- be an eligible witness, who
- certifies that the dealing was signed by the signer in the presence of the witness.
To be eligible, the witness must:
- be at least 18 years old;
- not be a party to the dealing; and
- have known the signer for more than 12 months or taken reasonable steps to ensure the identity of the signer.
The requirement for witnessing has meant that traditional land dealings could not be signed electronically under the Electronic Transactions Act 2000. An amendment to Version 5 of the Conveyancing Rules, known as the Conveyancing Rules – (COVID-19 Pandemic) Amendment, has temporarily removed that prohibition. The effect of this amendment, together with the Electronic Transactions Amendment (COVID-19 Witnessing of Documents) Regulation 2020 (COVID-19 Witnessing Regulation) means that during the COVID-19 pandemic, land dealings can be:
- signed electronically, and
- witnessed by audio visual link.
Step 3: Electronic signing
While the requirement for signing has not changed, Schedule 1 to the Conveyancing Rules gives more options for how a signature can be applied. Land instruments can continue to be wet-signed or signed under an authority, like a power of attorney. During the COVID-19 pandemic, instruments can also be signed by a party affixing their electronic signature. A witness can also affix their signature by electronic means. To be valid, electronic signatures must comply with the requirements of Division 2 of Part 2 of the Electronic Transactions Act 2000 (ET Act).
An electronic signature will be taken to have met the requirements for a signature if it satisfies the requirements for:
- Identity - a method is used to identify the person and to indicate the person’s intention in respect of the information communicated, and
- Reliability - the method used must be as reliable as appropriate for the purpose, and
- Consent - the parties must agree to the use of electronic signatures and to the method used (for further detail see s 9 ET Act).
To identify the signer and indicate their intention, a land instrument that has been signed electronically must include, near or above the electronic signature, words to the effect of:
Electronic signature of me, [..insert name..] affixed by me, or at my direction, on [..insert date..]
These words do not need to be included if a digital signing platform has been used that indicates that an electronic signature has been applied and the time and date when this occurred. Before agreeing to accept an electronic signature, the parties should consider whether the method used is reliable and sufficient to ensure that the correct person is signing the document.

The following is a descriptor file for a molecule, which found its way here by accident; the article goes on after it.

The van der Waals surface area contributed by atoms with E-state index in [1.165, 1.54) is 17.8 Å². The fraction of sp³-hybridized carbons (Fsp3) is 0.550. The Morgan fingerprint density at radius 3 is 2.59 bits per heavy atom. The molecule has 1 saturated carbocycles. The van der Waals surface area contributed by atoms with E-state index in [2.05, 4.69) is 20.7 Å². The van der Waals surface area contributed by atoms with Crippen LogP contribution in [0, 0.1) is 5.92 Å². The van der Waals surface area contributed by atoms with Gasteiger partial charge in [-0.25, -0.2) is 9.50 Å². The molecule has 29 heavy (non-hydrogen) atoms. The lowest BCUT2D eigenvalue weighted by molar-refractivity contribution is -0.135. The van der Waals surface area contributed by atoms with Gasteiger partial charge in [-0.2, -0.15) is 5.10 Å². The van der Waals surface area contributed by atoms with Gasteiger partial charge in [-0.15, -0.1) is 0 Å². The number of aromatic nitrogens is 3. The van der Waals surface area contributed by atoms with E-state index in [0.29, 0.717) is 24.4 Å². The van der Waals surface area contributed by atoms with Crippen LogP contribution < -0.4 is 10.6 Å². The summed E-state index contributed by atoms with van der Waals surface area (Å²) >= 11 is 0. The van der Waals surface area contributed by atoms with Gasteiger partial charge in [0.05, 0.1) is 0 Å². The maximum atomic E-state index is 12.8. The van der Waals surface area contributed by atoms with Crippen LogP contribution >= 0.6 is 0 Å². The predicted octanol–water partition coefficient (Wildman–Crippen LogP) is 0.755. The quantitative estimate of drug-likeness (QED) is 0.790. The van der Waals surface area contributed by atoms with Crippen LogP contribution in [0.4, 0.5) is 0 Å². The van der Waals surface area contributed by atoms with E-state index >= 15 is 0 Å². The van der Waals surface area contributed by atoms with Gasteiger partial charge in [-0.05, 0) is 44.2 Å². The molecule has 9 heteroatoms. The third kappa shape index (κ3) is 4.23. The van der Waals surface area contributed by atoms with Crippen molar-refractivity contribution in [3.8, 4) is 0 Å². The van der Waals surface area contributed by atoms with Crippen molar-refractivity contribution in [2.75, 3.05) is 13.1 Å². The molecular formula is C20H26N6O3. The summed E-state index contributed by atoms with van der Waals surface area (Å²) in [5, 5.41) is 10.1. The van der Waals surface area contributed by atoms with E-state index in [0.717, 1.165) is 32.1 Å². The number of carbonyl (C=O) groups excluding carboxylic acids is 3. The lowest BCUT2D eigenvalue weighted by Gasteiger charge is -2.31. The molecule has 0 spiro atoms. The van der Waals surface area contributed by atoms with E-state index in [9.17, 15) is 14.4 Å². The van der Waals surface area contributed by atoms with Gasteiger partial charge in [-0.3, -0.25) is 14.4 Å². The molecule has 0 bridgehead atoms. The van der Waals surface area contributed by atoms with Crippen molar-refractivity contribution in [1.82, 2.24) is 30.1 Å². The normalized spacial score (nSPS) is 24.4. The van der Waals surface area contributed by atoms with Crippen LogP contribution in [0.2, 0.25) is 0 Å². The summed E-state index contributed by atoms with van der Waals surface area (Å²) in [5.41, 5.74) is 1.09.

InfoTrack’s e-signing solution, SignIT allows you to upload any document and send it to relevant parties via a secure email link. Parties can then review and sign the document online from any location. Lawyers can track who has signed the document on the SignIT dashboard and once all parties have executed, everyone receives a final signed copy. SignIT tracks documents and their required electronic signatures using DocuSign’s audit trail report. This offers time and date stamping so you know who signed the document and when. Since February, usage of SignIT has increased 130%, demonstrating how electronic signatures have become accepted and adopted in many firms in order to continue business as usual.
During these uncertain times, it is comforting to know that legislative bodies are assisting lawyers and conveyancers to continue business as usual by providing options to avoid unsafe face to face practices. InfoTrack’s suite of cloud-based products have been built for lawyers to use anywhere at anytime and our technologies have been tried and tested long before the COVID-19 pandemic.
Business doesn’t have to stop simply because face to face meetings stop. As many of us now work remotely, this is the perfect opportunity to embrace technology and stay ahead of your competitors. InfoTrack’s Transition to E-conveyancing COVID-19 Care Package aims to expediate the adoption of essential technology as a business continuity plan in these challenging times. Using technology to keep your matters moving forward can prove an effective business strategy that can serve your firm well in the future.